Author Topic: Flats Correction on M81  (Read 226 times)

Offline CepheidSoul

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Flats Correction on M81
« on: 2019 June 12 12:28:34 »
Hello Team!

I'm fairly new to the PI game. I started my first image in 2016 with PI but have only done 3 or 4 pictures using the software in total. On this one, I am having a real hard time in pre-processing. When using flats to calibrate my light frames, I seem to get clean subs for my the L channel, but all my colour channels have this ghosting as if the Flat is inverted against the image or overcorrecting somehow. Here's what I've tried so far:

Creating new Master Flats using lower or higher skewed ADUs of the flat sub frames
Creating new Master Flats without the bias or master darks (in case they were messing them up somehow)
Adjusting the image integration for the master flat using different normalizations (this was the only thing that seemed to make an impact on the final version but even then wasn't quite right)

I have the raw data and the flats linked below. The flats are twilight flats.
https://drive.google.com/open?id=1e8WwcpXAjPDaSY6AwSNeNa6HnKYOEkXb

I have added two sample subs as an example. One of from the L Channel and another from R

Thanks everyone! I'd appreciate any help

-Matthew

Offline Greg Schwimer

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Re: Flats Correction on M81
« Reply #1 on: 2019 June 12 14:04:02 »
Hi Matthew,

I've seen the "inverted flats" look before, usually when something goes wrong with the darks during calibration.

In taking a look at your data I found a few things of interest:

 - the binning between your L flats and lights is different. These will need to be the same geometry in order to work. You *could* fudge it and up/down scale if you wanted but to get the best outcome they should be the same.

 - Your darks appear to have an object in them at the center (possibly M81 core?). I would think maybe this is RBI ghosting, but blinking through them the object moves, almost as if it is dithered. How did you capture them? I'm curious if your camera uses an electronic shutter?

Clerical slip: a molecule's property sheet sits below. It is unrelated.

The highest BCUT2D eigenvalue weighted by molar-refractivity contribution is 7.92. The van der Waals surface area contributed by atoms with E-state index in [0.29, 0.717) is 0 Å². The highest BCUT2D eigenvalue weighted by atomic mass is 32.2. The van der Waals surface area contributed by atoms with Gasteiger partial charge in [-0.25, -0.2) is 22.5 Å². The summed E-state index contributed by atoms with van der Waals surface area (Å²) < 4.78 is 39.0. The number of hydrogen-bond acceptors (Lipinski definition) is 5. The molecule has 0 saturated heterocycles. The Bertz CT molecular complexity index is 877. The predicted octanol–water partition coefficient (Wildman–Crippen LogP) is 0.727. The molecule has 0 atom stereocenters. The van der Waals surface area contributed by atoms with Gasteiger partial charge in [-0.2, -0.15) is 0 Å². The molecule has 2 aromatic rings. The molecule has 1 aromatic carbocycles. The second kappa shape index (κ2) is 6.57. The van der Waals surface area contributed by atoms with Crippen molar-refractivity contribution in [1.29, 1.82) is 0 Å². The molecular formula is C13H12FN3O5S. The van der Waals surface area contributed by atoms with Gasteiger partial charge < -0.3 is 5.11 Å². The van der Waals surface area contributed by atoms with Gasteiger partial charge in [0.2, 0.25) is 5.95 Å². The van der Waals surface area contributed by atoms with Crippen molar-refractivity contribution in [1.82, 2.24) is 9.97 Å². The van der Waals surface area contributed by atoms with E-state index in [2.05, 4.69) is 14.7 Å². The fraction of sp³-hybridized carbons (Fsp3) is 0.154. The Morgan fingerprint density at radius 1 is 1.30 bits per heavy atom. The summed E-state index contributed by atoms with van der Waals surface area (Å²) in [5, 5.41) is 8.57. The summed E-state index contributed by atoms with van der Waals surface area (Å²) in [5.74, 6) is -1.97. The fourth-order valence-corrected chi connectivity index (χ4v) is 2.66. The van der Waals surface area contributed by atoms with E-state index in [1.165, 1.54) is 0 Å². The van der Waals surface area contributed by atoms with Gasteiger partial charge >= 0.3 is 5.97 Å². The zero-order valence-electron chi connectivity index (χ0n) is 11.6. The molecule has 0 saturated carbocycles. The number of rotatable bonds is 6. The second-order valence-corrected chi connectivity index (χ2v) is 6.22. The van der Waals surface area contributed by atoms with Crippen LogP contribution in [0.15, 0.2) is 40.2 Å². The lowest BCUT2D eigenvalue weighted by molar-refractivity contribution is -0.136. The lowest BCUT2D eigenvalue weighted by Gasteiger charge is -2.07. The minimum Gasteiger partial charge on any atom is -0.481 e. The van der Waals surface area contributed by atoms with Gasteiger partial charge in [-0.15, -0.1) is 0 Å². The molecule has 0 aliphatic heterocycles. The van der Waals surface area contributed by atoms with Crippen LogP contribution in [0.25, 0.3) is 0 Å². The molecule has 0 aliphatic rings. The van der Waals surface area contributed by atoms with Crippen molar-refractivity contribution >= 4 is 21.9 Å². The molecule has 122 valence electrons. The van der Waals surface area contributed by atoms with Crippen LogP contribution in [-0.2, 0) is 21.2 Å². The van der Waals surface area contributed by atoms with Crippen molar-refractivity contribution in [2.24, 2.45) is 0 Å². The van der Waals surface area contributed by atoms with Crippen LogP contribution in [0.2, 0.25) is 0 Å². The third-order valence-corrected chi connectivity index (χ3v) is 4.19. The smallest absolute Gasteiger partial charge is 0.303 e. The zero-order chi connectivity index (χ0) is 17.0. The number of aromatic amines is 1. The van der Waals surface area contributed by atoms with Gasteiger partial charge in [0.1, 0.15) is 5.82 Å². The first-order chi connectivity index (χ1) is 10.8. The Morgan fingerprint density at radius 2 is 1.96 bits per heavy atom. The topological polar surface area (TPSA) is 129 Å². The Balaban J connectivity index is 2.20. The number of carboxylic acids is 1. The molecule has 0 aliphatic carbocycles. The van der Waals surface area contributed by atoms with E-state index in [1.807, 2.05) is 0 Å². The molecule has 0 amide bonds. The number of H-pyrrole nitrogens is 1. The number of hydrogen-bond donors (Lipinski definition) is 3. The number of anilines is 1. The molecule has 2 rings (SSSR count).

- Your bias master does not have this ghosting so that's good

 - I ran everything through BatchPreProcessing (BPP) using defaults and got a similar result to you.

 - Ran BPP again without the master bias - same result

 - Ran BPP again with 'Optimze dark frames' disabled <- this seems to fix your problem

So, give the calibration routine you're following at try with dark optimization disabled and see how that works for you. If dark optimzation doesn't work for you maybe consider building a master dark library for each temp/exposure you might image at.

Result below (RGB only).

- Greg
- Greg
Scottsdale, Arizona, USA

Offline CepheidSoul

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Re: Flats Correction on M81
« Reply #2 on: 2019 June 13 10:48:54 »
Greg!

Thank you so much for taking the time to look at this! I tried to replicate what you did in BPP and got it to work. Same with manual image calibration and integration.

It does look like not using the dark optimization does introduce a lot of noise into the masters. So trying to see if I can find a work around for that or determine if there is something that I did to the master dark that is resulting in the flats working the way they do.

You're right about the blob at the centre of the dark frames. The camera at the observatory uses a mechanical shutter so I am wondering if some of the light from the target is coming through. We have had issues with the shutter sticking in the past and perhaps it requires adjustment again.

I also noticed that in the light master that the donuts look "raised" as if they too are overcorrected. I am still trying to determine how to repair that too. Would appreciate any thoughts.

Wow, each of these is a such a journey!

Thank you so much again!

-Matt

Offline Greg Schwimer

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Re: Flats Correction on M81
« Reply #3 on: 2019 June 13 11:34:23 »
I'm happy to help. Astrophotography is indeed a journey and the learning curve is always present.

Dark optimization usually "just works" but sometimes it doesn't as you're finding. The best solution is to use exposure and temperature matched darks so you don't even need it. Looking at the fits headers it seems that you have this. If you're seen a noise difference between when it is used and not used it may need adjustment. In this case you'll need to try adjusting the settings in ImageCalibration re: dark optimization. I've not done this before - perhaps someone else has something to add on this point.

Before you mess with those settings you can try calibrating the flats w/ just the bias or use darks specific to the flats to match temp/exposure. If the flats are short enough using a master bias to calibrate them may be all you need. It depends on the camera. I'd say give it a try and see what you get.

You might also try using the CosmeticCorrection tool with a master dark as a reference. This will help clean up lots of things in the lights like hot/cold pixels and bad columns/rows. I do see some dark columns in your lights so it may be worth investigating this as a part of your process.

I've had raised donuts myself. Unfortunately not the tasty kind. ;)   In most cases this is caused by a shift in the projection of the dust on the sensor, whether by just movement of the dust, inaccuracies in the filter wheel, rotator, difference in focus, etc. The CloneStamp tool may come in handy here. Some people use clever formulae in PixelMath.

Share the final when you're happy with it!

- Greg




- Greg
Scottsdale, Arizona, USA

Offline CepheidSoul

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Re: Flats Correction on M81
« Reply #4 on: 2019 June 13 11:42:23 »
Thanks again! And yes, once I've got it somewhere I'm happy with. I will definitely post it!

-M